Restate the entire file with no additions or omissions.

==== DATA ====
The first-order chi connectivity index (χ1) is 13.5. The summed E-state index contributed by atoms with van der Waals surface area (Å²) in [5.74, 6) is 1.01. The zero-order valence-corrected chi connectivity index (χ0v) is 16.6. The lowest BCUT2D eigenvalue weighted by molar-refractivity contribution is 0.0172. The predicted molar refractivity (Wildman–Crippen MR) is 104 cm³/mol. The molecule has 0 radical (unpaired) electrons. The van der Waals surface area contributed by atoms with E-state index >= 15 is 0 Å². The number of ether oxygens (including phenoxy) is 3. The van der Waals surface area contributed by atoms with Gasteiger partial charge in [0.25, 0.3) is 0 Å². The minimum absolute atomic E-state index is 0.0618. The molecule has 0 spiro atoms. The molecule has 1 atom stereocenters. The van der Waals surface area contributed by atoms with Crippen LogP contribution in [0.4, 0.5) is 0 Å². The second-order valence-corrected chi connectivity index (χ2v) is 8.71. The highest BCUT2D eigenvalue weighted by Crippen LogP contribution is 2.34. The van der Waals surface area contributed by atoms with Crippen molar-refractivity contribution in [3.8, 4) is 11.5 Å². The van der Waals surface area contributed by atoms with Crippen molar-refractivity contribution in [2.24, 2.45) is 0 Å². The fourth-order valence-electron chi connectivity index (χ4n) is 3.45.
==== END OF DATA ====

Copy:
The first-order chi connectivity index (χ1) is 13.5. The summed E-state index contributed by atoms with van der Waals surface area (Å²) in [5.74, 6) is 1.01. The zero-order valence-corrected chi connectivity index (χ0v) is 16.6. The lowest BCUT2D eigenvalue weighted by molar-refractivity contribution is 0.0172. The predicted molar refractivity (Wildman–Crippen MR) is 104 cm³/mol. The molecule has 0 radical (unpaired) electrons. The van der Waals surface area contributed by atoms with E-state index >= 15 is 0 Å². The number of ether oxygens (including phenoxy) is 3. The van der Waals surface area contributed by atoms with Gasteiger partial charge in [0.25, 0.3) is 0 Å². The minimum absolute atomic E-state index is 0.0618. The molecule has 0 spiro atoms. The molecule has 1 atom stereocenters. The van der Waals surface area contributed by atoms with Crippen LogP contribution in [0.4, 0.5) is 0 Å². The second-order valence-corrected chi connectivity index (χ2v) is 8.71. The highest BCUT2D eigenvalue weighted by Crippen LogP contribution is 2.34. The van der Waals surface area contributed by atoms with Crippen molar-refractivity contribution in [3.8, 4) is 11.5 Å². The van der Waals surface area contributed by atoms with Crippen molar-refractivity contribution in [2.24, 2.45) is 0 Å². The fourth-order valence-electron chi connectivity index (χ4n) is 3.45.